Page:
Bishop Stika said “people are praying for you all through the world this weekend, because the rite of election is being celebrated all through the world on this first Sunday of Lent. It is a risk because we stand before our sisters and brothers and say that we are a sinner.”
“We all have our own journey. God speaks to each of us in a variety of ways and experiences. He will continue to do that as you float in this ship that we call the Church, that which carries us closer and closer to the Lord,” the bishop continued.
Bishop Stika commended the elect for their dedication and perseverance to seek communion with the Lord. He challenged them to maintain that enthusiasm for God through His Son, Jesus.
“As we celebrate these days of Lent, just know that there are people around the world who are praying for you and will welcome you with open arms as you join us around the Lord’s table to receive that precious body and blood of Jesus Christ perfected in the sacrament when the priest or the bishop says ‘take this all of you and eat’ and ‘take and drink for this is my body and this is my blood given for you.’
“God bless you during these days, and I pray that you may ever daily grow closer and closer to the Lord because, after all, God doesn’t want us to fail. Jesus wants us to know of His love but also His challenge for us to love one another.”
After the readings and homily, the rite of election each day began with Sister Anna Marie McGuan, RSM, presenting the catechumens to Bishop Stika, saying that “they ask that . . . they be allowed to participate in the sacraments of baptism, confirmation, and the Eucharist.” Sister Anna Marie is the director of the diocesan Office of Christian Formation.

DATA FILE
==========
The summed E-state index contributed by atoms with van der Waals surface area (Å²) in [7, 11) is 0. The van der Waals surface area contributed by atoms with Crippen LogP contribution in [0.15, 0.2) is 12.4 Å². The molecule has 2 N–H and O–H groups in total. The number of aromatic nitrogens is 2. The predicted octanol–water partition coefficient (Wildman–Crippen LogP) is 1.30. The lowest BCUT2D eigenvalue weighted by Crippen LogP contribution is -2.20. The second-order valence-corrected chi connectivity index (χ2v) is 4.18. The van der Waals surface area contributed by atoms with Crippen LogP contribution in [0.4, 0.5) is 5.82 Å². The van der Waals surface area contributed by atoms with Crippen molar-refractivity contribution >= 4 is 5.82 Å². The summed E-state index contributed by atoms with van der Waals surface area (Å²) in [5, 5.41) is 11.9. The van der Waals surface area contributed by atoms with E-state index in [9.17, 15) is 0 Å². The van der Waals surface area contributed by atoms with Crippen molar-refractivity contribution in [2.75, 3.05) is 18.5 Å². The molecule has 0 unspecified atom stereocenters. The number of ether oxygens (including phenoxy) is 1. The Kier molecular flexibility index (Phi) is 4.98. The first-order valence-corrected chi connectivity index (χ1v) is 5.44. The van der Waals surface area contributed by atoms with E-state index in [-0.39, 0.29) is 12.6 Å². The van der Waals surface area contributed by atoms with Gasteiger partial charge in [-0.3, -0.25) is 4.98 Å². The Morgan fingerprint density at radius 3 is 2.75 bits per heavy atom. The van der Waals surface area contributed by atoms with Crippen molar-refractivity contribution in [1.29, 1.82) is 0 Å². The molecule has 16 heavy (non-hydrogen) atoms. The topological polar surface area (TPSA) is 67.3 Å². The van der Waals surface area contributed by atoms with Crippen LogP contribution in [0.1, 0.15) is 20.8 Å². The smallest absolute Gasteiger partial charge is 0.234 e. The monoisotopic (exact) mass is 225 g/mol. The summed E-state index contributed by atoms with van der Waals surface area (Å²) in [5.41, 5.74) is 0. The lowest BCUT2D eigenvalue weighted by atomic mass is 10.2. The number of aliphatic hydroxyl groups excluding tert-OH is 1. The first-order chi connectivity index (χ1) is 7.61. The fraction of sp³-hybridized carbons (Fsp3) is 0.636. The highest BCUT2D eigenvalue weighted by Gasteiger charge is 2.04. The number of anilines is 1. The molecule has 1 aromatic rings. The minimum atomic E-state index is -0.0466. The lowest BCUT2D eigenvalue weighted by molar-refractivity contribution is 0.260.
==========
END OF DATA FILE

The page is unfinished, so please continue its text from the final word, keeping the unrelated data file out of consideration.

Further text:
RCIA leaders from deanery parishes then introduced their catechumens, and the bishop asked godparents whether the catechumens had listened and responded to the Word “proclaimed by the Church” and “shared the company of their Christian sisters and brothers and joined with them in prayer.”
The catechumens then pledged “to enter fully into the life of the Church” through the three sacraments of initiation. Each RCIA leader brought forward his or her parish’s Book of the Elect for Bishop Stika to sign, after which the bishop greeted the catechumens and godparents.
Sister Anna Marie then presented to the bishop “the candidates who seek to complete their Christian initiation.”
RCIA leaders introduced their candidates, after which the bishop said “the Christian life and the demands that flow from the sacraments cannot be taken lightly. Therefore, before granting these candidates their request, it is important that the Church hear the testimony of their sponsors about their readiness.”
Sponsors affirmed that the candidates “have come to a deeper appreciation about their baptism,” “reflected sufficiently on the tradition of the Church,” and “advanced in a life of love and service.” The candidates also echoed the catechumens’ desire “to enter fully into the life of the Church.”
The bishop signed the Book of the Elect for the candidates and greeted them along with their sponsors.
“The rite of election is one of my favorite ceremonies because I get to meet people who have a desire to know Jesus,” Bishop Stika said. “There are few things more edifying than to know people are pursuing that moment to know Jesus through the sacraments.
“When I say congratulations, I mean it from the bottom of my heart.”